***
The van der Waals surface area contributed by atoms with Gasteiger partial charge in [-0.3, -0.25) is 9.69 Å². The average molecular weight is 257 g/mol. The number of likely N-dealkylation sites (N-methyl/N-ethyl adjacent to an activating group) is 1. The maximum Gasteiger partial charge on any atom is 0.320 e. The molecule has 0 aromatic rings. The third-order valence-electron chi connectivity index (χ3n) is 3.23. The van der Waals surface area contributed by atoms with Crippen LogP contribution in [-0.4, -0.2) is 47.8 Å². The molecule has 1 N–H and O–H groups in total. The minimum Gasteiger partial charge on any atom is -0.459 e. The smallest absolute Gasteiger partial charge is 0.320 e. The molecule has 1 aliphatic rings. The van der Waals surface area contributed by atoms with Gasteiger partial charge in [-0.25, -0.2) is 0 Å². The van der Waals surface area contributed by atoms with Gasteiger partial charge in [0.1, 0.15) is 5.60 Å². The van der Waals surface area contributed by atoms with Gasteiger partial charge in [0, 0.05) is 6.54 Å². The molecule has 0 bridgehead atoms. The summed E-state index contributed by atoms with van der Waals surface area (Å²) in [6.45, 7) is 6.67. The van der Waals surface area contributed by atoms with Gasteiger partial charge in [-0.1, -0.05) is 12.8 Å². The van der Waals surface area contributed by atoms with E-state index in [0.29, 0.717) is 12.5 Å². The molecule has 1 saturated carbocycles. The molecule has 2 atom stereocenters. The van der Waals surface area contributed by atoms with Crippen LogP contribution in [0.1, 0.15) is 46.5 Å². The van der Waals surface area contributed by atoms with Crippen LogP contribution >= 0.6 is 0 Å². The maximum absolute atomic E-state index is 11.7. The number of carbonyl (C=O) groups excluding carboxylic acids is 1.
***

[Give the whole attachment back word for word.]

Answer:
The van der Waals surface area contributed by atoms with Gasteiger partial charge in [-0.3, -0.25) is 9.69 Å². The average molecular weight is 257 g/mol. The number of likely N-dealkylation sites (N-methyl/N-ethyl adjacent to an activating group) is 1. The maximum Gasteiger partial charge on any atom is 0.320 e. The molecule has 0 aromatic rings. The third-order valence-electron chi connectivity index (χ3n) is 3.23. The van der Waals surface area contributed by atoms with Crippen LogP contribution in [-0.4, -0.2) is 47.8 Å². The molecule has 1 N–H and O–H groups in total. The minimum Gasteiger partial charge on any atom is -0.459 e. The smallest absolute Gasteiger partial charge is 0.320 e. The molecule has 1 aliphatic rings. The van der Waals surface area contributed by atoms with Gasteiger partial charge in [-0.25, -0.2) is 0 Å². The van der Waals surface area contributed by atoms with Gasteiger partial charge in [0.1, 0.15) is 5.60 Å². The van der Waals surface area contributed by atoms with Gasteiger partial charge in [0, 0.05) is 6.54 Å². The molecule has 0 bridgehead atoms. The summed E-state index contributed by atoms with van der Waals surface area (Å²) in [6.45, 7) is 6.67. The van der Waals surface area contributed by atoms with Gasteiger partial charge in [-0.1, -0.05) is 12.8 Å². The van der Waals surface area contributed by atoms with E-state index in [0.29, 0.717) is 12.5 Å². The molecule has 1 saturated carbocycles. The molecule has 2 atom stereocenters. The van der Waals surface area contributed by atoms with Crippen LogP contribution in [0.1, 0.15) is 46.5 Å². The van der Waals surface area contributed by atoms with Crippen LogP contribution >= 0.6 is 0 Å². The maximum absolute atomic E-state index is 11.7. The number of carbonyl (C=O) groups excluding carboxylic acids is 1.